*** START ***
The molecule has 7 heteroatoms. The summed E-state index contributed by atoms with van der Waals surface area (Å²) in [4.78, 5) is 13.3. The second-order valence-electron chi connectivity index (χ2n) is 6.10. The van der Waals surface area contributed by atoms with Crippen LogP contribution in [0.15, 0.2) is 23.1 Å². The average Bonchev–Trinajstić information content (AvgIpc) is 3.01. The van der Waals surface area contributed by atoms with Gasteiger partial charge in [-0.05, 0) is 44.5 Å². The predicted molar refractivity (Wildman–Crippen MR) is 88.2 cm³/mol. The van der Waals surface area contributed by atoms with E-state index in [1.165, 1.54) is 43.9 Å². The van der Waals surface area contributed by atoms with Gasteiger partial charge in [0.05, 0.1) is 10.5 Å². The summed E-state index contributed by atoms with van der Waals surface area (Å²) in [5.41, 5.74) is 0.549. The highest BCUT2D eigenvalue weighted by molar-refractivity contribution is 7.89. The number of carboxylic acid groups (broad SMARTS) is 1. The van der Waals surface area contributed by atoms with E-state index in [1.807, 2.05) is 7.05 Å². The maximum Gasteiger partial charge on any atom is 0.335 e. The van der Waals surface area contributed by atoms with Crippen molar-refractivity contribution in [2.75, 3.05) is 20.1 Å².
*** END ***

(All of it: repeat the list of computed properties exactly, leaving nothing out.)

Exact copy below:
The molecule has 7 heteroatoms. The summed E-state index contributed by atoms with van der Waals surface area (Å²) in [4.78, 5) is 13.3. The second-order valence-electron chi connectivity index (χ2n) is 6.10. The van der Waals surface area contributed by atoms with Crippen LogP contribution in [0.15, 0.2) is 23.1 Å². The average Bonchev–Trinajstić information content (AvgIpc) is 3.01. The van der Waals surface area contributed by atoms with Gasteiger partial charge in [-0.05, 0) is 44.5 Å². The predicted molar refractivity (Wildman–Crippen MR) is 88.2 cm³/mol. The van der Waals surface area contributed by atoms with E-state index in [1.165, 1.54) is 43.9 Å². The van der Waals surface area contributed by atoms with Gasteiger partial charge in [0.05, 0.1) is 10.5 Å². The summed E-state index contributed by atoms with van der Waals surface area (Å²) in [5.41, 5.74) is 0.549. The highest BCUT2D eigenvalue weighted by molar-refractivity contribution is 7.89. The number of carboxylic acid groups (broad SMARTS) is 1. The van der Waals surface area contributed by atoms with E-state index in [1.807, 2.05) is 7.05 Å². The maximum Gasteiger partial charge on any atom is 0.335 e. The van der Waals surface area contributed by atoms with Crippen molar-refractivity contribution in [2.75, 3.05) is 20.1 Å².